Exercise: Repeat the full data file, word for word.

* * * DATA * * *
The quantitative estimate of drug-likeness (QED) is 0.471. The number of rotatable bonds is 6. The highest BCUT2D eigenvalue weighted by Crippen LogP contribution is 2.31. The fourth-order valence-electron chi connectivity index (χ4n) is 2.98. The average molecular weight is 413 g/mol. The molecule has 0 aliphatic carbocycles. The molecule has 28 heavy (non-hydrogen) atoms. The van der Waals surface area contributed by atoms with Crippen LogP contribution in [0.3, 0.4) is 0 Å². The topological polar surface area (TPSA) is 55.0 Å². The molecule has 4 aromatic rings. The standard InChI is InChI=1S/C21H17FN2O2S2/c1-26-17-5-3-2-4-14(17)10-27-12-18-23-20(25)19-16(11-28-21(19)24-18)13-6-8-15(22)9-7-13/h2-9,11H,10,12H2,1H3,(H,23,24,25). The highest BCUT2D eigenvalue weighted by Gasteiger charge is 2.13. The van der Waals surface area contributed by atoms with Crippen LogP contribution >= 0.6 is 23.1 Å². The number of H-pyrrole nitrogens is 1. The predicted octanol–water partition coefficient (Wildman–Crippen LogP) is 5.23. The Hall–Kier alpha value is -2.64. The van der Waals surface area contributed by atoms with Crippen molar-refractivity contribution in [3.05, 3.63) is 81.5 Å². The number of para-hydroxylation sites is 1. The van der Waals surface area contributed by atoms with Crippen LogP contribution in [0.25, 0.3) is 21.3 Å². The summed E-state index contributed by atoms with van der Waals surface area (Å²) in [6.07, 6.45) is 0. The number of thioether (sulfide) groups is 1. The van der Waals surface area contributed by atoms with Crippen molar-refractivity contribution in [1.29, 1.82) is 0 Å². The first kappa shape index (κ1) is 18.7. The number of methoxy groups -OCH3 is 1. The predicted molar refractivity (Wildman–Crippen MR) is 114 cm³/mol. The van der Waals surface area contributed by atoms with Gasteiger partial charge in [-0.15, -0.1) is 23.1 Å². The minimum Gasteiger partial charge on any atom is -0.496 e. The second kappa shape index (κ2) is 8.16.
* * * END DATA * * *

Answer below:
The quantitative estimate of drug-likeness (QED) is 0.471. The number of rotatable bonds is 6. The highest BCUT2D eigenvalue weighted by Crippen LogP contribution is 2.31. The fourth-order valence-electron chi connectivity index (χ4n) is 2.98. The average molecular weight is 413 g/mol. The molecule has 0 aliphatic carbocycles. The molecule has 28 heavy (non-hydrogen) atoms. The van der Waals surface area contributed by atoms with Crippen LogP contribution in [0.3, 0.4) is 0 Å². The topological polar surface area (TPSA) is 55.0 Å². The molecule has 4 aromatic rings. The standard InChI is InChI=1S/C21H17FN2O2S2/c1-26-17-5-3-2-4-14(17)10-27-12-18-23-20(25)19-16(11-28-21(19)24-18)13-6-8-15(22)9-7-13/h2-9,11H,10,12H2,1H3,(H,23,24,25). The highest BCUT2D eigenvalue weighted by Gasteiger charge is 2.13. The van der Waals surface area contributed by atoms with Crippen LogP contribution >= 0.6 is 23.1 Å². The number of H-pyrrole nitrogens is 1. The predicted octanol–water partition coefficient (Wildman–Crippen LogP) is 5.23. The Hall–Kier alpha value is -2.64. The van der Waals surface area contributed by atoms with Crippen molar-refractivity contribution in [3.05, 3.63) is 81.5 Å². The number of para-hydroxylation sites is 1. The van der Waals surface area contributed by atoms with Crippen LogP contribution in [0.25, 0.3) is 21.3 Å². The summed E-state index contributed by atoms with van der Waals surface area (Å²) in [6.07, 6.45) is 0. The number of thioether (sulfide) groups is 1. The van der Waals surface area contributed by atoms with Crippen molar-refractivity contribution in [1.29, 1.82) is 0 Å². The first kappa shape index (κ1) is 18.7. The number of methoxy groups -OCH3 is 1. The predicted molar refractivity (Wildman–Crippen MR) is 114 cm³/mol. The van der Waals surface area contributed by atoms with Gasteiger partial charge in [-0.15, -0.1) is 23.1 Å². The minimum Gasteiger partial charge on any atom is -0.496 e. The second kappa shape index (κ2) is 8.16.